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It's the end of February, and just about the time where most of the racing world rubs the sleep out of their eyes, yawns, stretches, and emerges from their hibernation. Oh, sure, the drag racers have been going for a few weeks now, but NASCAR? Well, we got a taste of what 2022 holds in store for the season with the Clash at the Coliseum race, where the Next Gen NASCAR platform (the seventh-generation car) made it's first laps in competitive anger. But the real start of the season for most fans is the Daytona 500. 200 laps around Daytona International Speedway in Florida means 500 miles of hard-charging hell for driver and machine alike. Add in the rather substantial prize for the winner of the race, the likelihood of a "Big One" wreck (Daytona is the other major track besides Talladega where that is a common occurrence) and the dark history of events that have taken place at this race, such as Ryan Newman's fiery crash from 2020's running or the spectre of Dale Earnhardt, Sr.'s final race and every running becomes a legendary event.
With the big dance of NASCAR about to go underway with new cars and all, the gentlemen of the Kibbe and Friends Show have decided to put out a bit of a re-run: their look at the 1990 film "Days of Thunder". Now, if the idea of Tom Cruise in a Chevy Lumina stock car makes you roll your eyes and gag a little, we suspect that you haven't actually seen the movie. First of all, the Lumina was still hot news, both for General Motors who had bet big on the GM-10 front-wheel-drive platform, and the NASCAR teams who were exploiting the aerodynamic improvements over the G-body Monte Carlo as far as the rules would allow (and, knowing many teams, probably a tenth or two further than that because...you know...racing.) The cars are instantly recognizable, not as Luminas so much, but because they were blindingly colorful takes on NASCAR racers: the #51 Mello Yellow car, the #46 Superflo car, the #18 Hardee's car, the #46 City Chevrolet car. The cars themselves are legitimate racers, all built by Hendrick Motorsports, and the movie's origin itself can be traced to Rick Hendrick, who cut Cruise loose in a stock car to the tune of about 180 miles per hour. Some of the footage was actually shot during the 1990 Daytona 500 race, and a couple of the cars were run on the track (driven by Bobby Hamilton and Tommy Ellis) unscored for the first hundred miles. The storyline has elements of NASCAR lore blended into one story. The characters of Harry Hogge and Cole Trickle were based upon Harry Hyde and Tim Richmond, respectively, and there are references to other individuals like Buddy Baker, Bobby Isaac, Joe Weatherly, Curtis Turner, Dale Earnhardt, Sr., Geoff Bodine, and more. Even City Chevrolet is a real thing...the actual dealership is in Charlotte, North Carolina.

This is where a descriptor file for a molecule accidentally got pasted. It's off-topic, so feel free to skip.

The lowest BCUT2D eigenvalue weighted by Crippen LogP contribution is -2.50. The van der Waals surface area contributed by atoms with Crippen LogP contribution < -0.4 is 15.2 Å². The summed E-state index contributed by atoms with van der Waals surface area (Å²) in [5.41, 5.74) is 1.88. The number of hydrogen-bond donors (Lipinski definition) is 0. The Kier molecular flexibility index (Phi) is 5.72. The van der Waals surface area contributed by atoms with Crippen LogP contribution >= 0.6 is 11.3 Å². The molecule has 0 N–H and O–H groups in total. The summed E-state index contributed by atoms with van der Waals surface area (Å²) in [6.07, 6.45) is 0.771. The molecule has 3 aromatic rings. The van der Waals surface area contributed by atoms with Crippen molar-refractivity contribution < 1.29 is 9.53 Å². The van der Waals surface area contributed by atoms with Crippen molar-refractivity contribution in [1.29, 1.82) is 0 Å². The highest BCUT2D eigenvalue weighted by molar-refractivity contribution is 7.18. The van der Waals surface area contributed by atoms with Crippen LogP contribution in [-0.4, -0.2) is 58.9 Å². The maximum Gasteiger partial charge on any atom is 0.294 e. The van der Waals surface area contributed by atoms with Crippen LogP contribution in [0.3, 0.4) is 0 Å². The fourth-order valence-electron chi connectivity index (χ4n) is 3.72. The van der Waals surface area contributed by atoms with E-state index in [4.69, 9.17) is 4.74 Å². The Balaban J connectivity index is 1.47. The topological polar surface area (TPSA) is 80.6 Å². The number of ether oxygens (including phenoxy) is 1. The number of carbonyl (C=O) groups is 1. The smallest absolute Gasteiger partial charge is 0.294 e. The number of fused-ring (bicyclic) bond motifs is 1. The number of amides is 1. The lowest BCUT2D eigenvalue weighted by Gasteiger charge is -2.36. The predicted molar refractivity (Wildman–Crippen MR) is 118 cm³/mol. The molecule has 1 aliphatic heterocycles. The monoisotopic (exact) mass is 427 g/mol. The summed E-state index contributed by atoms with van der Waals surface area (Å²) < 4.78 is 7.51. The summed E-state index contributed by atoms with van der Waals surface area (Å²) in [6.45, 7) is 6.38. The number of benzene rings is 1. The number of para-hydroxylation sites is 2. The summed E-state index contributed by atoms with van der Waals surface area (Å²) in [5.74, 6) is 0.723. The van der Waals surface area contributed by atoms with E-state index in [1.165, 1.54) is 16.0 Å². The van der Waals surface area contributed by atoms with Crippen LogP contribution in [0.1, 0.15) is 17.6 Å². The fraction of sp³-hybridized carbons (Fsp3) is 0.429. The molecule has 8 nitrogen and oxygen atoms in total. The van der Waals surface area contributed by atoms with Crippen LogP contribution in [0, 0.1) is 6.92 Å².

Is it a completely accurate portrayal of what NASCAR was like in 1990? Nah. It was never meant to be. What it did do for the sport was two-fold:
Look at NASCAR's popularity from the 1990s onwards, and see if you can find one way to prove that there is no connection to the movie. Best of luck.